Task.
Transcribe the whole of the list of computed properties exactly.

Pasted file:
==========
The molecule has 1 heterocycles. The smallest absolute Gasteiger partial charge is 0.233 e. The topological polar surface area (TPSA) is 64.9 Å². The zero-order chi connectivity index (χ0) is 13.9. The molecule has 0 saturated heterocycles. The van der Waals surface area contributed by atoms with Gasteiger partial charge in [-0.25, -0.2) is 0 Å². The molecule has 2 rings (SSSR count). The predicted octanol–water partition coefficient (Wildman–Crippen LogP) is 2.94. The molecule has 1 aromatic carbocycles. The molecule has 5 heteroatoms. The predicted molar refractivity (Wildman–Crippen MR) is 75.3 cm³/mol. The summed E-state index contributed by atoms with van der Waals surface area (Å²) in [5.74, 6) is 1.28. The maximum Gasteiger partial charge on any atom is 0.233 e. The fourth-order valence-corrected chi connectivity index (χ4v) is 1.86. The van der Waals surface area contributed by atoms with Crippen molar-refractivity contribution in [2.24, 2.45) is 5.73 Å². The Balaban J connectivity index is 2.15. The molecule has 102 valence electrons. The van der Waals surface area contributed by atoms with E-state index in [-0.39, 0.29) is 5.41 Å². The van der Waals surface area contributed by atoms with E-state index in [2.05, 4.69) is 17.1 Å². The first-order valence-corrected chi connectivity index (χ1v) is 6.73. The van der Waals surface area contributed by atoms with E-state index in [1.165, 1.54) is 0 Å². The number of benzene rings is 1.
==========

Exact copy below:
The molecule has 1 heterocycles. The smallest absolute Gasteiger partial charge is 0.233 e. The topological polar surface area (TPSA) is 64.9 Å². The zero-order chi connectivity index (χ0) is 13.9. The molecule has 0 saturated heterocycles. The van der Waals surface area contributed by atoms with Gasteiger partial charge in [-0.25, -0.2) is 0 Å². The molecule has 2 rings (SSSR count). The predicted octanol–water partition coefficient (Wildman–Crippen LogP) is 2.94. The molecule has 1 aromatic carbocycles. The molecule has 5 heteroatoms. The predicted molar refractivity (Wildman–Crippen MR) is 75.3 cm³/mol. The summed E-state index contributed by atoms with van der Waals surface area (Å²) in [5.74, 6) is 1.28. The maximum Gasteiger partial charge on any atom is 0.233 e. The fourth-order valence-corrected chi connectivity index (χ4v) is 1.86. The van der Waals surface area contributed by atoms with Crippen molar-refractivity contribution in [2.24, 2.45) is 5.73 Å². The Balaban J connectivity index is 2.15. The molecule has 102 valence electrons. The van der Waals surface area contributed by atoms with E-state index in [-0.39, 0.29) is 5.41 Å². The van der Waals surface area contributed by atoms with E-state index in [2.05, 4.69) is 17.1 Å². The first-order valence-corrected chi connectivity index (χ1v) is 6.73. The van der Waals surface area contributed by atoms with E-state index in [1.165, 1.54) is 0 Å². The number of benzene rings is 1.